When the meter clicked past 30,000 I commemorated the event with a blog post that proved bizarrely controversial. And, thus inspired, I thought I would blog again.
Today's subject is tribalism. Particularly in the fantasy genre.
I suppose this bleeds in from the incredibly partisan politics in the US which in turn have created an ongoing culture war where the only thing both sides hate more than each other is the idea that there might be any legitimate middle ground.
In any event, it wasn't something I was prepared for when I stumbled into a book deal back in 2010. I wrote a fantasy story, swords were swung, blood spilled, a young life laid bare. On the day it hit the shelves I found myself accused of being a misogynist because ... there weren't 'enough' female characters in my short book from a single point of view, of being a rape apologist because the book contained three lines indirectly describing rape, and again of being a misogynist because the main character was (incorrectly) perceived to be one.
If you look at my blog post "That book with all the rape." the degree to which what people say is at odds with the reality of the situation is breathtaking. It was my first glimpse at the tribal nature of the genre. These people hadn't read my book. They hadn't so much as glanced at the first page - they had just heard the war drums and come running to boost the signal.
Much of the debate in the fantasy genre is just that partisan politics rolling on blindly, the culture war taking no prisoners. Read two invested parties getting into it on a forum or comments section and you get the distinct impression that neither is reading what the other writes, just skimming for something to pounce on. If they were having an actual conversation you might imagine them hearing only 'blah blah blah' and waiting for the pause in which to repeat themselves.
In my 30,000 blog post I dared to suggest that circumstances existed where it was legitimate (whatever that means) to have a book that contained very few members of one gender. I cited a novel about a week at sea in a submarine in World War II as an example.
A popular partisan blogger site got hold of this, and still burning with holy zeal over the 'rapefest', put me on their wanted list alongside hate-blogger Requires H@te whose rap sheet included victimising women of colour, death threats, relentless hounding of authors, driving someone to a suicide attempt, and 'many more'. The thing was - that Requires H@te was one of theirs, only recently disgraced when it turned out her targets had secretly included authors who were women of colour, up until then it had been assumed they were all white male authors and that was fine. So in the ... somewhat skewed ... perspective of this blog site I deserved to sit along side Requires H@te on the shelf of shame.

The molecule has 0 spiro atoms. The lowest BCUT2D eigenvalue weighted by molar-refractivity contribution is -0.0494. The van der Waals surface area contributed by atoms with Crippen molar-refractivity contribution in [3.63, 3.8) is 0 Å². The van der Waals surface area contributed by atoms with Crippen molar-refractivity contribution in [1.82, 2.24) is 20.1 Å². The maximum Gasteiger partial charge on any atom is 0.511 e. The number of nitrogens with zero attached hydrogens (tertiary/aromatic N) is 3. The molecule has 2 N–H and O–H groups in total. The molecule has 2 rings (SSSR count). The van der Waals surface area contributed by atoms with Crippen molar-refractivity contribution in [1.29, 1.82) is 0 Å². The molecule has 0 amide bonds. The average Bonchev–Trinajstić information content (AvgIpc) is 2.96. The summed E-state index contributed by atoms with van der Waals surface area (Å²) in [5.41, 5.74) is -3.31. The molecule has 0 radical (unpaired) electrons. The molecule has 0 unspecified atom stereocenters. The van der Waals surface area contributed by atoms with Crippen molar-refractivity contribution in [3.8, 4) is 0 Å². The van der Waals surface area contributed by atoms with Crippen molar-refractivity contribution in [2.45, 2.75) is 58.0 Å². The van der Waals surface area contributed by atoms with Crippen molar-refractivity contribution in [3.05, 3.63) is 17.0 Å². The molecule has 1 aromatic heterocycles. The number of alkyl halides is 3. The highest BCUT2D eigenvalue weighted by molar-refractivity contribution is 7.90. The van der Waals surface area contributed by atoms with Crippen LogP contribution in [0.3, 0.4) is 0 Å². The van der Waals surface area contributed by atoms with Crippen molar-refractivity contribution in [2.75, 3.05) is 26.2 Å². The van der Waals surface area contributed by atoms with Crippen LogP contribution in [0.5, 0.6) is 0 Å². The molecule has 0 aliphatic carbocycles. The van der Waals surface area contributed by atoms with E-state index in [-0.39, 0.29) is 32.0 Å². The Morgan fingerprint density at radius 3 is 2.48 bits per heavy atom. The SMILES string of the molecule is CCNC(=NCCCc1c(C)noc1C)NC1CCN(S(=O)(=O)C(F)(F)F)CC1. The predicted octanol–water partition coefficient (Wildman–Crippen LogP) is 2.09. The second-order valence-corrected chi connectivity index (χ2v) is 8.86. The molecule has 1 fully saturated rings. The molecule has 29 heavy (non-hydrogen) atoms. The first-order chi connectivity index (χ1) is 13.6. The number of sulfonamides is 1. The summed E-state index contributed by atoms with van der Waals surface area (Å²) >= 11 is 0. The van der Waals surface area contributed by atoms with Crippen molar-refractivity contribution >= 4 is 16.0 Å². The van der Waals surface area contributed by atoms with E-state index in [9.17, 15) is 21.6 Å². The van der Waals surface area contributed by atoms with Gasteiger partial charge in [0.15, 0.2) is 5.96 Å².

The most interesting thing to me about this was that the condemnatory tweet about me was picked up and retweeted over 100 times. Score 1 for the witch hunt - quite a mob gathered! But, the blog post itself, which until that point had had around 12,000 hits, only gathered slightly less than 100 new hits that day.
The most charitable interpretation is that everyone who retweeted that tweet looked to see what they were up in arms about ... and not one of their many thousands of followers did. But the truth must be that very few of those leaping on the bandwagon in an attempt to shame me actually read the blog post they were howling about. They just took as gospel the distortion presented to them in a 140 character tweet (or possibly on the site itself where I was lucky not to have Osama Bin Laden's mugshot to my right). And that's the culture war right there - it doesn't matter what individuals actually say - get caught in the cross hairs and you're thrown to the mob. The mob don't care, they're just pitching in. The people doing the throwing don't care, they think the lie (perhaps a mere gross exaggeration / distortion) is fine because they have their eyes on winning the war and collateral damage in this engagement is an acceptable price to pay.
The irony is that politically I am far far closer to the people spouting ridiculous nonsense about me than I am to the people with whom they want to line up beside me against the wall.
The fact is though, that there is nothing so good at undermining your own thoughtfully held position than seeing it spouted as dogma by a frothing evangelist. I've had the unpleasant experience of having my own beliefs preached at me by myopic idiots who think I'm their mortal enemy on the basis of someone's tweet.
What can be done? Very little really. People are people. It took millions of us quite a few decades to dig the hole we're standing in, and getting out will take a while too. The good news, however, is that we can still see the sun.
As a footnote: I finished Red Sister last week, the first book in the upcoming and eponymous trilogy. I'm waiting to be censured for having too few male characters and to be told that the convent setting is just a misandrist excuse.
The publisher's press release by itself was enough to set my most enthusiastic detractors (one being the author of the rapefest quote) into paroxysms. One wondered if it was a plot to suppress women's writing. Another worried that it was a conspiracy to undermine women writing about women...
This is what happens when you get so far into the tribal mindset that if you see someone who you've labelled 'THEM' running toward a drowning kitten your first thought is that the person is only running because they don't want to miss the show.